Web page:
The Lemur might just be the most exciting new product to be released for years. When it’s up and running, it looks like something out of Minority Report, and it’s insanely addictive.
The Lemur is a touchscreen controller that’s configured via Ethernet using JazzMutant’s Jazz Editor application, and this Ethernet connection is the only link between the Lemur and your computer.
A selection of different controller objects of varying familiarity can be created, positioned and re-sized with the mouse. The most basic objects are buttons, pads and faders – the spooky ones are the Multi-Ball areas, where little circles of light that output X/Y values gather at your finger tips. The dynamic controllers can have physical modelling applied to them, so faders can be springy, and the little balls will move naturally around their areas, bouncing off the sides like billiard balls.
The Jazz Editor application displays its own version of the Lemur screen, and all your actions are mirrored on the hardware. Once a controller object is on the Lemur screen, it will immediately respond to your touch and is ready to have its function, name and values applied to it. Each screen of controllers or objects is called an interface, and you can have several interfaces in one project (this can contain up to 1024 objects).
Projects are saved as XML files. When a project is loaded into the Lemur from the Jazz Editor (or eventually from within the Lemur’s own onboard memory), its different interfaces can be displayed as thumbnails (and selected by touch), or scrolled through using the small rectangular buttons on the hardware.
How it all works
The controllers are given their functions by linking object values, expressions (preset mathematical functions) and variables (parameters in the software you want to control). This system sounds a bit daunting – and some of the maths involved is frightening – but with a little perseverance everything soon clicks into place and you begin pondering the possibilities. Opening the Jazz Editor reveals a browser, a properties window and a big Lemur logo.
You link to the Lemur using the connect button in the top right – a window containing IP addresses and port numbers appears to ensure proper communication. Once connected, you click on the Interface icon and the screen goes blank. Then you’re ready to start building a new interface. Clicking Object presents you with a menu of those that are currently available. You then choose one – a fader, for example. This will pop up on the Lemur screen and the Jazz Editor, where its name, X and Y position and size, value and colour will be displayed in the properties window.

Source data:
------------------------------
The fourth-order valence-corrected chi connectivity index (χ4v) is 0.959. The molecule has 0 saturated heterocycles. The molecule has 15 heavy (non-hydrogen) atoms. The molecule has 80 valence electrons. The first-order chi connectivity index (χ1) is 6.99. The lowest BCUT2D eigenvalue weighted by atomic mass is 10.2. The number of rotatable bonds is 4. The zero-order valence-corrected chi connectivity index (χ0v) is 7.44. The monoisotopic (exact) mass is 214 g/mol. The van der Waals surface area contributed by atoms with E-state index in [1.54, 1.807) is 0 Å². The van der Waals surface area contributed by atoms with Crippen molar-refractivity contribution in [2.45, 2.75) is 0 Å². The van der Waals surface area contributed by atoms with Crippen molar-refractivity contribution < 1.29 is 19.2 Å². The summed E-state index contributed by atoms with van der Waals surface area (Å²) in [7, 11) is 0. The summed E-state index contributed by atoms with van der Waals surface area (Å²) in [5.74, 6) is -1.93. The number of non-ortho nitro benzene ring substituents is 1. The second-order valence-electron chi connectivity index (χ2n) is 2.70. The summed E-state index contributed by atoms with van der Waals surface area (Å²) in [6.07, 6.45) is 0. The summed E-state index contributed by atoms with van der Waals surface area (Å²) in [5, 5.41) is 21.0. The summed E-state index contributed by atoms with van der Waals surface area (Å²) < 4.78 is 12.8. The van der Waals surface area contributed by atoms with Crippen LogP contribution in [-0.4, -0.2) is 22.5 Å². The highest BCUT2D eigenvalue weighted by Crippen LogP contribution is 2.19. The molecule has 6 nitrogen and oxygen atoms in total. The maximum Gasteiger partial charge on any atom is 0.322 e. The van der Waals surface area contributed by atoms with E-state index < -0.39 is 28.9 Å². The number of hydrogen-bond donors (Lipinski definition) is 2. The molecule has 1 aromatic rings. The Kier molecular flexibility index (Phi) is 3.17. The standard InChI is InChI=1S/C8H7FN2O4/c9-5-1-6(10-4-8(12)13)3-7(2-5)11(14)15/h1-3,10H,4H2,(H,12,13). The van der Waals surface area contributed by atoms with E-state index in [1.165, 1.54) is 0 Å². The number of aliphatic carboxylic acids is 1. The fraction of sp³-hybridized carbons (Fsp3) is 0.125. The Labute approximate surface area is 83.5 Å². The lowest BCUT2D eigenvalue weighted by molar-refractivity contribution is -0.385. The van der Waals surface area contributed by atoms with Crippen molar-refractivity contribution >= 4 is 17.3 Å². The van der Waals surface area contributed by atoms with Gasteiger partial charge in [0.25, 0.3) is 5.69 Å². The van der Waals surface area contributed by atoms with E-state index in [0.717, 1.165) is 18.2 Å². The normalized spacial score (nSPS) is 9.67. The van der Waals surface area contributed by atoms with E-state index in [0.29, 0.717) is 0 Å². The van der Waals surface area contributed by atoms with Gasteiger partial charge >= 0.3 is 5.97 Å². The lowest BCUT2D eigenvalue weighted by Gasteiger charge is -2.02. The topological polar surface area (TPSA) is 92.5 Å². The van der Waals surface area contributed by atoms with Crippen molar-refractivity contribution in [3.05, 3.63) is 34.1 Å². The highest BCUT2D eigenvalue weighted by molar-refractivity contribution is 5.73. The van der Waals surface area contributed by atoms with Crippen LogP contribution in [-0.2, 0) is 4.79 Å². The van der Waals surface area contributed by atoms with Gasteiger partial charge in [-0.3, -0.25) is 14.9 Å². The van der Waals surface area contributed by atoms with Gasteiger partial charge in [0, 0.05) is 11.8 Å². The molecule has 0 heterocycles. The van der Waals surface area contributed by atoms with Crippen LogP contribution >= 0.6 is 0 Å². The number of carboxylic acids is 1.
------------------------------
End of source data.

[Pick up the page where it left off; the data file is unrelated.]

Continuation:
Once you’ve placed it where you want it on the screen you can name it – let’s say you’re creating a master fader for Reaktor and calling it Master, for example – and the fader object is also listed in the project browser. As far as the Lemur is concerned, all its controller objects output a basic value of ‘x’, so our new fader would have a value of Master.x.
OSC-compatible synths come with a list of their OSC controllable parameters (the OSC label for controlling the master volume could be Reaktor.MasterVolume). To make our new fader work we’d need to create what’s known in Lemur speak as an Expression. Clicking on the Expression button brings up the Edit Expression window. The OSC parameter is entered on the top line (ie, Reaktor.MasterVolume), and the value you wish to associate with it is entered below (ie, Master.x). A new Expression is then listed in the project browser: Reaktor.MasterVolume = Master.x. The new fader should control the master output of Reaktor.
You can go deeper, but don’t be put off by all this mathematical mumbo jumbo. It doesn’t take long to get into the swing of creating your own interfaces, and it becomes as addictive as Sudoku before long!
The Lemur will eventually come with tweakable presets; as it stands, making an interface is akin to programming a synth patch from scratch every time you want to hear a new sound. Happily, the current version of the Jazz Editor now has MIDI Expressions included, which effectively means that the Lemur transmits MIDI. The Lemur would show up as a MIDI node in any sequencer or synth application, making it instantly useable with just about everything.
The response of the Lemur is instantaneous, even if the graphics themselves can lag behind a little.
Certain little things could be improved: it would be good if the faders had an area of play at either end to help you set the minimum and maximum positions without missing the fader by a millimetre or two, and as yet, the meter won’t display values from the target synth. In general though, the Lemur is a joy to use and, ultimately, you’re only limited by your imagination.